DOUGLAS COUNTY, Colo. — A counselor at STEM School Highlands Ranch testified Thursday that the 16-year-old suspect in the deadly May shooting had been the subject of a Safe2Tell tip months ahead of the attack.

The tip indicated that Alec McKinney made remarks about suicide and cutting himself, according to Wright. When she followed up with McKinney on Nov. 5, Wright said that he told her he was struggling that day and if he had a way to ensure he would die by suicide, he would do it.

McKinney is currently charged as an adult. Earlier this week, a judge ruled there is enough evidence for the case against him to go to trial. A reverse transfer hearing continues to determine whether the case should be moved back to juvenile court.

McKinney and his co-defendant, 19-year-old Devon Erickson, are charged with 46 separate counts, including two counts of first-degree murder, one count of conspiracy to commit first-degree murder and 31 counts of attempted first-degree murder. 

They're accused of carrying out the May 7 shooting that left one student dead and eight other students shot. One of those students was wounded after she was accidentally hit by a private security officer’s bullet, according to the arrest affidavit in the case.

Kendrick Castillo,18, was killed when he and other classmates lunged at one of the two gunmen.

RELATED: Younger suspect in STEM School shooting was suspended for giving student prescription meds, witness says

On Thursday prosecutors continued their efforts to show that McKinney should be tried in adult court. 

Wright, the counselor, testified that she and another counselor decided to contact police to also interview him. As a result, she said, McKinney was taken to the hospital on a mental health hold.

Wright testified that she contacted McKinney's mom on Nov. 6 and was "shocked" to learn that he was back in school. She noted that every other student who had been referred to the hospital was held for a minimum of 72 hours.

She also described McKinney as "manipulative" and when asked if he was bullied she testified she "wasn't aware of anything happening to Alec." She was then asked if he was a bully himself, she paused before saying he was usually the leader in social groups.

The prosecution's first witness was Krista Husak with the Colorado Division of Youth Services (DYS). She testified that the goal is to transition youth offenders back into society by age 21.

She also testified that offenders can be granted passes to leave facilities where they're being held. Prosecutors noted in the past that offenders have gotten into trouble during that leave. 

However, during cross-examination, defense attorneys asked if those passes could be given to offenders who had been sentenced to life and Husak replied, "no." Juvenile offenders sentenced to life in prison serve their initial sentence in a juvenile detention facility before being transferred to an adult facility.

RELATED: Change to juvenile life sentences clears Colorado hurdle

Husak also said when questioned that the DYS has had issues with drugs, escapes and staff retention.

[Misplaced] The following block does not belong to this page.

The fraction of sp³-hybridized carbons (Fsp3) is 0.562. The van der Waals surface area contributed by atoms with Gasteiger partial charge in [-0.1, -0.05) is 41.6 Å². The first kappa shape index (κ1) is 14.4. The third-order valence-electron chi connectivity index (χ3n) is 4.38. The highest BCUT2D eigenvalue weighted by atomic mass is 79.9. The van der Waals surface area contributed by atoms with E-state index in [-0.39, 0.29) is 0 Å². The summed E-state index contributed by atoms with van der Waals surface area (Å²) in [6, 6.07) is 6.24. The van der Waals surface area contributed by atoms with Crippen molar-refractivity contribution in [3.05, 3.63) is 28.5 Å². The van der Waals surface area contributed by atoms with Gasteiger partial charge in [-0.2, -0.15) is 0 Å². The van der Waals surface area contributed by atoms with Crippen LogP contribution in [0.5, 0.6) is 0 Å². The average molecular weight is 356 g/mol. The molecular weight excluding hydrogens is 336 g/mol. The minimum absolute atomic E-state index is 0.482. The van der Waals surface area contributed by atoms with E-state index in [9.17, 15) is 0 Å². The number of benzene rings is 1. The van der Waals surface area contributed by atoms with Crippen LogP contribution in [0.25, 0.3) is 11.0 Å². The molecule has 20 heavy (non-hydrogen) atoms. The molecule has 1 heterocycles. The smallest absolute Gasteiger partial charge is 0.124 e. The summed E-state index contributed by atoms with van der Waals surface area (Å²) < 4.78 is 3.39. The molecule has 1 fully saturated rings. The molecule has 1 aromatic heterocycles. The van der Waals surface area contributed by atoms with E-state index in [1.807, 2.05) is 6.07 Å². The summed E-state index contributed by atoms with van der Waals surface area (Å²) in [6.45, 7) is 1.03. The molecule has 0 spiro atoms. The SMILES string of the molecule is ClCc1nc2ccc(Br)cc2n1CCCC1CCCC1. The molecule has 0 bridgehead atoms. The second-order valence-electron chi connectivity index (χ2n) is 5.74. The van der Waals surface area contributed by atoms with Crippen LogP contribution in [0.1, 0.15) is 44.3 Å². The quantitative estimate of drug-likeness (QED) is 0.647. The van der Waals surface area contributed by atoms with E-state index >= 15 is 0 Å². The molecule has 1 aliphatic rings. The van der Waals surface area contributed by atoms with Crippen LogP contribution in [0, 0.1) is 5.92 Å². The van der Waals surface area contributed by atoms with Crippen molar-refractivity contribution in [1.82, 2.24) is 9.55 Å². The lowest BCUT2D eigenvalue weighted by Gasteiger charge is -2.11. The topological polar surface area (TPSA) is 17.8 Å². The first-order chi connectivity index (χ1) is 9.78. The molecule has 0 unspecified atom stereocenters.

Alec McKinney's family physician, an English teacher at his school and his boss at Jersey Mike's also testified Thursday.

Earlier this week, defense attorneys called witnesses to bolster their argument that McKinney should be tried in juvenile court. They included a social studies teacher who called him a model student and said he "always goes above and beyond.” 

McKinney's mother Morgan McKinney testified Wednesday and recounted physical abuse she suffered at the hands of her husband that she said Alec McKinney witnessed. She also said she had recently learned from Alec McKinney that he had been sexually abused when he was 7 years old.

RELATED: Mother of younger suspect in STEM School shooting recounts years of abuse by boy's father

The prosecution countered that the alleged abuse happened more than 10 years ago and that Alec McKinney had never been the direct target of one of his father’s violent outbursts.

Jennifer Krous testified on Thursday afternoon, her son was shot and a bullet shattered his rib, she said. 

Krous said her son was the one to call her about the shooting. 

“All I heard on the other line was ‘ma,’” she said the breathing sounded agonizing then her son said, “mama help me” then she heard “aah.”

Krous said her son was lucky because his friend applied pressure on his wound, and the doctor said that if the bullet hadn’t deflected, it would have hit his heart.

She said her son was on the list of kids the suspects wanted dead and he’s still trying to understand why. She also said her son now feels guilty that he was targeted by name but another friend who wasn’t named was the one killed.

“It’ll never be the same,” she said. “We’re scared for our safety… we have a real fear that someone is going to come finish this all off”

Also a mother of a student shot was Jane Gregory. During testimony on Thursday afternoon, she said her son was shot in the arm and the bullet was stuck in his back. 

During shooting, Gregory said her son jumped over the desk, grabbed McKinney and dragged him into the hallway. She said he feels guilty for not having done more.

Her son was transported to Skyridge, “I ran two red lights on my way to Skyridge,” she said. 

Gregory said her son is now a college student and comes home almost every weekend and still really only wants to be with his high school friends. She said she doesn’t think he’s told anyone in college what happened aside from his roommates.

Gregory also said she works at a school and it’s hard to see kids have to practice drills, hiding in a dark room and hearing “those” announcements.

The reverse transfer hearing is expected to wrap up Tuesday of next week.

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